Congress needs to end animal cruelty


There is hope for a bipartisan breakthrough in Washington. It centers around our pets.

Americans love their animals. We spend $70 billion a year on pet supplies, from the mundane (food, collars and chew toys) to the extravagant (a dog house with plasma TVs). Social media is literally crawling with viral videos of cute puppies and cuddly cats doing things that make millions of people smile.

Sadly, not everyone treats animals with the kindness they deserve. In fact, torture and abuse remain more prevalent than many Americans would care to admit, and while it is difficult to pinpoint exact statistics for how many pets are abused each year, animal cruelty remains a major problem in this country.

That is why Congress must pass the Preventing Animal Cruelty and Torture (PACT) Act. The bill would make animal cruelty and torture a federal crime. Some people might be surprised to learn that such a law doesn’t already exist, but that is because a 2010 bill that outlawed videos of animals that were “intentionally crushed, burned, drowned, suffocated or impaled” neglected to outlaw the acts of cruelty themselves.

Law enforcement officials like the PACT Act because research has established that someone who abuses an animal is five times more likely to go on to commit a violent crime, and there is an established link between animal violence and domestic violence. It’s telling that many of the most infamous serial killers – John Wayne Gacy, Ted Bundy, Son of Sam – were known animal abusers. Identifying these people creates a valuable early warning system for the FBI, as well as state and local law enforcement; in fact, the FBI began recording animal abuse in its Uniform Criminal Code in 2016. Prosecuting animal abusers makes us all safer.

The bill has strong bipartisan support, and the House looks poised to pass it soon. The Senate approved an earlier version last year, and I expect them to do the same once the House sends them a bill for final approval. This is a necessary solution to a problem that has persisted for far too long.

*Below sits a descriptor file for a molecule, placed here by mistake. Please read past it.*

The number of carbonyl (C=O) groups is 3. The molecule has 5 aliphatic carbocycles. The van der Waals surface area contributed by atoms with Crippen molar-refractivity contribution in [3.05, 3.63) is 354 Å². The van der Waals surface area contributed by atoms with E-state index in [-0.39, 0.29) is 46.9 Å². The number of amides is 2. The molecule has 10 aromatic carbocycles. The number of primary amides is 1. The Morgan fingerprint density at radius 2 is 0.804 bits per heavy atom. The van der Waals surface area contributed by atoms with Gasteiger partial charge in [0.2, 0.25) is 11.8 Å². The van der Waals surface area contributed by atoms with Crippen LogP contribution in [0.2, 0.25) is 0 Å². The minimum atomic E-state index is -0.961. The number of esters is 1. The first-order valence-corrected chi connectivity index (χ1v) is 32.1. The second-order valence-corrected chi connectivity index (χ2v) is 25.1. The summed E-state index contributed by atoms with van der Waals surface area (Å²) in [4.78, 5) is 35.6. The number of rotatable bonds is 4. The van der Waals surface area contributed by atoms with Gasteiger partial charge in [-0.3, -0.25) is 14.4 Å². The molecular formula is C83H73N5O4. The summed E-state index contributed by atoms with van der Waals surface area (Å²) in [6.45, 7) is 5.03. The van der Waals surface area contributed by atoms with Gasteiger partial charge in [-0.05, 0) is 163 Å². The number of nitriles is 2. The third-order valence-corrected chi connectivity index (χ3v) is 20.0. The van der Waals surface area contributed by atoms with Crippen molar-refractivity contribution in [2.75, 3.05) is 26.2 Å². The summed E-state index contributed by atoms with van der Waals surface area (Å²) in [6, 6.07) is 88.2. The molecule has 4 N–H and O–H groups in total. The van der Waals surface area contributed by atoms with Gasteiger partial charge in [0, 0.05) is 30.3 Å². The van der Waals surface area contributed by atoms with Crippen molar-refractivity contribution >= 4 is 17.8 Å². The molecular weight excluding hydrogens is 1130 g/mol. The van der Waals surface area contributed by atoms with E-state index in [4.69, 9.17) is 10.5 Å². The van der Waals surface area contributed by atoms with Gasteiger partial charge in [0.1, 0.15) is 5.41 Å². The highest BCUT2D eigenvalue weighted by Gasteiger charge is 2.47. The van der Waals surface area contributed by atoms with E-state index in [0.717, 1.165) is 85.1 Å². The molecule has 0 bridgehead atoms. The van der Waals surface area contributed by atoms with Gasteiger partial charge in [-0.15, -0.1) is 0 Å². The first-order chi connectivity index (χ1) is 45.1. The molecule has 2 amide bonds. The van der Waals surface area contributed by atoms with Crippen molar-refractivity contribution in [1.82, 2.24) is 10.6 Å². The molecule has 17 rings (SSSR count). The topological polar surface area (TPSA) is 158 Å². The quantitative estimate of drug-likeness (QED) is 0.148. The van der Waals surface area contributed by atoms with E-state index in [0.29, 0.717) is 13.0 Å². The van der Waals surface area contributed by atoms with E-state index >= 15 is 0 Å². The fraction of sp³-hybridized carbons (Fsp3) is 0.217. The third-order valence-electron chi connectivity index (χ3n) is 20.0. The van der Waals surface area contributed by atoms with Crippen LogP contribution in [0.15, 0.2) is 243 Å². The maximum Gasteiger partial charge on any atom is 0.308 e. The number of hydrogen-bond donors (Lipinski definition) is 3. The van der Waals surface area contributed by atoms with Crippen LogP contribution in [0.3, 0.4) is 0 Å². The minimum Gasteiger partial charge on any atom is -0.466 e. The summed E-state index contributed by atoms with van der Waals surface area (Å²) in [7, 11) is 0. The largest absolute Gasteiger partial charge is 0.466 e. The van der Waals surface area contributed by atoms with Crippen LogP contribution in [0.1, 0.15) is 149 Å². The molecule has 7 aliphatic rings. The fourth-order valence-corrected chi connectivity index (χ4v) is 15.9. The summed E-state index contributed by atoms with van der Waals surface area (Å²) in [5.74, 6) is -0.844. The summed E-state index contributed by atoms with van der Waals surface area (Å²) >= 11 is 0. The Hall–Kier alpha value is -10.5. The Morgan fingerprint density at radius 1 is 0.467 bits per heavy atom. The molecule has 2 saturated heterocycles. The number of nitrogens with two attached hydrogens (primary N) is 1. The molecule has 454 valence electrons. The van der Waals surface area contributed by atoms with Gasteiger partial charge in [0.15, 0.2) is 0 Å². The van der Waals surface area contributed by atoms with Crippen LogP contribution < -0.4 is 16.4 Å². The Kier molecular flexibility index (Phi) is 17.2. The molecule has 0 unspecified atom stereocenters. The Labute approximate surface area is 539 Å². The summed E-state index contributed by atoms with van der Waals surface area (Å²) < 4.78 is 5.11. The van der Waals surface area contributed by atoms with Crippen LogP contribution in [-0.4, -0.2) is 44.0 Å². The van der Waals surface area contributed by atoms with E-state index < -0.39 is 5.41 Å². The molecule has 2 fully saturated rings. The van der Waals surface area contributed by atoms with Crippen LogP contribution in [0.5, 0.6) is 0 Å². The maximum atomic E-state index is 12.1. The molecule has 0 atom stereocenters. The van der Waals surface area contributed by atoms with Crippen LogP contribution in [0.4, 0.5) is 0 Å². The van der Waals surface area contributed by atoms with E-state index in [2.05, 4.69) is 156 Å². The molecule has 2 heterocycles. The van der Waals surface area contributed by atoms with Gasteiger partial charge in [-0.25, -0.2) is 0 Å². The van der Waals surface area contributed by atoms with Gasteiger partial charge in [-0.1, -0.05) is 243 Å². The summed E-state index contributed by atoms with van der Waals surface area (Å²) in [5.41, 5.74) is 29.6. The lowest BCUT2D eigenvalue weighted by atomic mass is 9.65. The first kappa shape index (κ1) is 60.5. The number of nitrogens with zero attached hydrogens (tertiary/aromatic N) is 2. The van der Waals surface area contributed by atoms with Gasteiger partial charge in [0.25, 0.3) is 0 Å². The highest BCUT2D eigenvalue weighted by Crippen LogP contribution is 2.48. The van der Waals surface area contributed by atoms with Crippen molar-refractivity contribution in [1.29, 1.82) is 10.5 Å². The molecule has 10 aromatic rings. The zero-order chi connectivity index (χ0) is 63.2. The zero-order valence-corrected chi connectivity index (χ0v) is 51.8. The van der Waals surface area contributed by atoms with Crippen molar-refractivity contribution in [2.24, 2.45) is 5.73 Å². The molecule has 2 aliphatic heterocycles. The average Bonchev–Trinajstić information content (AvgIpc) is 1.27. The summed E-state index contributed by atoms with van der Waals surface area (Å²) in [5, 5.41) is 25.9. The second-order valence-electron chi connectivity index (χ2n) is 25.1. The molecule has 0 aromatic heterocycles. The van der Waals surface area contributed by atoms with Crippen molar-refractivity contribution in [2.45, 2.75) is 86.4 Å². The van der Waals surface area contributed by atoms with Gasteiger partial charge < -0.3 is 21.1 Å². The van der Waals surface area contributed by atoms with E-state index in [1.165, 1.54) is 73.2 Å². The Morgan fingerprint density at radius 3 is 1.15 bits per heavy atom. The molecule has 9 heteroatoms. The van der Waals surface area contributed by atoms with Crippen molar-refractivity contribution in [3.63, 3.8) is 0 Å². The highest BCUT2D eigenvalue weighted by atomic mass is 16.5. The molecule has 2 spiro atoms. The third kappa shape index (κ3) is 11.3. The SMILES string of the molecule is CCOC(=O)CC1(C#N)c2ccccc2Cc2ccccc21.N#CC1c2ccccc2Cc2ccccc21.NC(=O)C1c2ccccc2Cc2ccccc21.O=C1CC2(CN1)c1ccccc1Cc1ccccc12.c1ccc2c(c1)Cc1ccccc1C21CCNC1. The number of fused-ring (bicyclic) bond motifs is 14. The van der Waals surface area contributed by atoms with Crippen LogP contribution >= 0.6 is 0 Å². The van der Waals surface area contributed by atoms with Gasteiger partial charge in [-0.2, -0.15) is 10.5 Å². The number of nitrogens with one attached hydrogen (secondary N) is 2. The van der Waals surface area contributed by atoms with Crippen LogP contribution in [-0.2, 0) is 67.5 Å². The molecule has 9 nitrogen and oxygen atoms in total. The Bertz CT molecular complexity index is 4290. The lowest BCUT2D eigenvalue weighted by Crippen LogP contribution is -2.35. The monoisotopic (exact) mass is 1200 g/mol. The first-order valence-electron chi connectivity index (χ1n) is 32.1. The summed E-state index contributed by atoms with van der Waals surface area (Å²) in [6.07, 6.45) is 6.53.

Some 44 percent of American households have pets, and there are an estimated 78 million dogs and 85 million cats in the U.S. today. Pets are taking on a greater significance in our society and in many peoples’ lives, providing a safe harbor of loyal companionship when human interactions become tricky or exhausting. They are increasingly recognized in the military and medical fields for their value as service animals, doing lifesaving search-and-rescue work or helping disabled people to live independently, providing emotional and physical support to those in need.

Animal abuse and torture comes from ignorance, anger, and a sense of powerlessness, but primarily it stems from greed. We are in a vicious cycle in this country of animal overbreeding and euthanization. In addition to the overt acts of cruelty against animals, many commercial breeders raise dogs and cats in horrific conditions without proper food, water or medical attention. They breed the animals without regard for the genetic defects caused by in-and-overbreeding, and then they sell these animals through pet shops or online to unsuspecting consumers.

Imagine an excited family going to pick up their $2,000 purebred pup, only to realize the dog is sick – really sick – going blind, or already showing signs of hip dysplasia. These are all genetic defects preventable by proper breeding techniques. The dog will need extra care, the vet bills are high, and a family can easily become overwhelmed by the pup’s special needs, causing them to bring the dog to a shelter, where it is likely to be euthanized. We still kill 2 million dogs a year in the US, because they are homeless. They are often abused, starved, and neglected in their short time on earth. What greater animal abuse can there be than to deprive a dog or cat of its life?

This law will bring justice to those who torment animals, provide a useful link in building a psychological profile of probable violent criminals, and help establish a standard of basic animal welfare that our society can be proud of.

One other, not-insignificant point: there are few more life-affirming things to do than taking a helpless animal out of harm’s way through a donation to a shelter or by adopting a pet yourself. Rescuers find it redemptive, frequently saying that their animal saved them, rather than the other way around. Animals remind us of our humanity, and we owe them our protection.

The PACT Act seems to be that rare piece of legislation on which we can all agree: Animal abuse and torture should be a federal crime. Now, we just need Congress to pass this legislation and the president to sign it into law. The policy makes sense, and the politics are obvious for members of both parties. I mean, are there really any politicians out there who want to be for animal cruelty?

Lea Berman is with Creatures Great and Small, a privately-funded non-profit organization created to help pass federal anti-animal cruelty legislation. She recently wrote “Treating People Well: The Extraordinary Power of Civility at Work and in Life” with Jeremy Bernard, and served as White House Social Secretary during the George W. Bush administration.


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